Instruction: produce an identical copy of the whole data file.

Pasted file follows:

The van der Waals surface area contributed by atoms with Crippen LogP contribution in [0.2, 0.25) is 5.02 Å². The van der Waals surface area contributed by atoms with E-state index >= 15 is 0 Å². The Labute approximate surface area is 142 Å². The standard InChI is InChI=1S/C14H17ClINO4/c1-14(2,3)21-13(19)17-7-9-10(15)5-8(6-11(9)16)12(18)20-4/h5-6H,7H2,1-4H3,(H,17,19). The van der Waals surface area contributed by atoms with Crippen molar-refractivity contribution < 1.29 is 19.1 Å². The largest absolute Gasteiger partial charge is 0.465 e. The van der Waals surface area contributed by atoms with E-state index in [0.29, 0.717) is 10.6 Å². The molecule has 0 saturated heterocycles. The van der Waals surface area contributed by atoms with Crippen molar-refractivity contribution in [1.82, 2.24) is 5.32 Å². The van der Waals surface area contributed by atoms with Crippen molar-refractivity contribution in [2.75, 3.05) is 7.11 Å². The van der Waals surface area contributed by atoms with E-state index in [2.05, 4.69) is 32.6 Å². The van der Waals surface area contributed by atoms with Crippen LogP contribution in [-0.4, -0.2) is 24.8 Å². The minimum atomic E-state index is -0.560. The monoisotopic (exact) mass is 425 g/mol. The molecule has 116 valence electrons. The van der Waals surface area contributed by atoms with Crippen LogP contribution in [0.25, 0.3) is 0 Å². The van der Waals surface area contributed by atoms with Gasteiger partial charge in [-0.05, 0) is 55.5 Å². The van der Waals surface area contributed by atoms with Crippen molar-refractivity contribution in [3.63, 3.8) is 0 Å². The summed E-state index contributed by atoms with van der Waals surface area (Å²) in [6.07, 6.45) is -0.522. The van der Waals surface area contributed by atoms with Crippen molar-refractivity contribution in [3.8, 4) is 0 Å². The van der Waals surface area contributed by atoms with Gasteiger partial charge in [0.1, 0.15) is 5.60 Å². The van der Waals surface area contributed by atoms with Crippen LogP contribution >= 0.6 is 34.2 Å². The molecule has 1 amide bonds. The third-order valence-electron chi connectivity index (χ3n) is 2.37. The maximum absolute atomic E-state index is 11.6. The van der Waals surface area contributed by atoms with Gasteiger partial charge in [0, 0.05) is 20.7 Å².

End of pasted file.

The van der Waals surface area contributed by atoms with Crippen LogP contribution in [0.2, 0.25) is 5.02 Å². The van der Waals surface area contributed by atoms with E-state index >= 15 is 0 Å². The Labute approximate surface area is 142 Å². The standard InChI is InChI=1S/C14H17ClINO4/c1-14(2,3)21-13(19)17-7-9-10(15)5-8(6-11(9)16)12(18)20-4/h5-6H,7H2,1-4H3,(H,17,19). The van der Waals surface area contributed by atoms with Crippen molar-refractivity contribution < 1.29 is 19.1 Å². The largest absolute Gasteiger partial charge is 0.465 e. The van der Waals surface area contributed by atoms with E-state index in [0.29, 0.717) is 10.6 Å². The molecule has 0 saturated heterocycles. The van der Waals surface area contributed by atoms with Crippen molar-refractivity contribution in [1.82, 2.24) is 5.32 Å². The van der Waals surface area contributed by atoms with Crippen molar-refractivity contribution in [2.75, 3.05) is 7.11 Å². The van der Waals surface area contributed by atoms with E-state index in [2.05, 4.69) is 32.6 Å². The van der Waals surface area contributed by atoms with Crippen LogP contribution in [-0.4, -0.2) is 24.8 Å². The minimum atomic E-state index is -0.560. The monoisotopic (exact) mass is 425 g/mol. The molecule has 116 valence electrons. The van der Waals surface area contributed by atoms with Crippen LogP contribution in [0.25, 0.3) is 0 Å². The van der Waals surface area contributed by atoms with Gasteiger partial charge in [-0.05, 0) is 55.5 Å². The van der Waals surface area contributed by atoms with Crippen molar-refractivity contribution in [3.63, 3.8) is 0 Å². The summed E-state index contributed by atoms with van der Waals surface area (Å²) in [6.07, 6.45) is -0.522. The van der Waals surface area contributed by atoms with Crippen molar-refractivity contribution in [3.8, 4) is 0 Å². The van der Waals surface area contributed by atoms with Gasteiger partial charge in [0.1, 0.15) is 5.60 Å². The van der Waals surface area contributed by atoms with Crippen LogP contribution >= 0.6 is 34.2 Å². The molecule has 1 amide bonds. The third-order valence-electron chi connectivity index (χ3n) is 2.37. The maximum absolute atomic E-state index is 11.6. The van der Waals surface area contributed by atoms with Gasteiger partial charge in [0, 0.05) is 20.7 Å².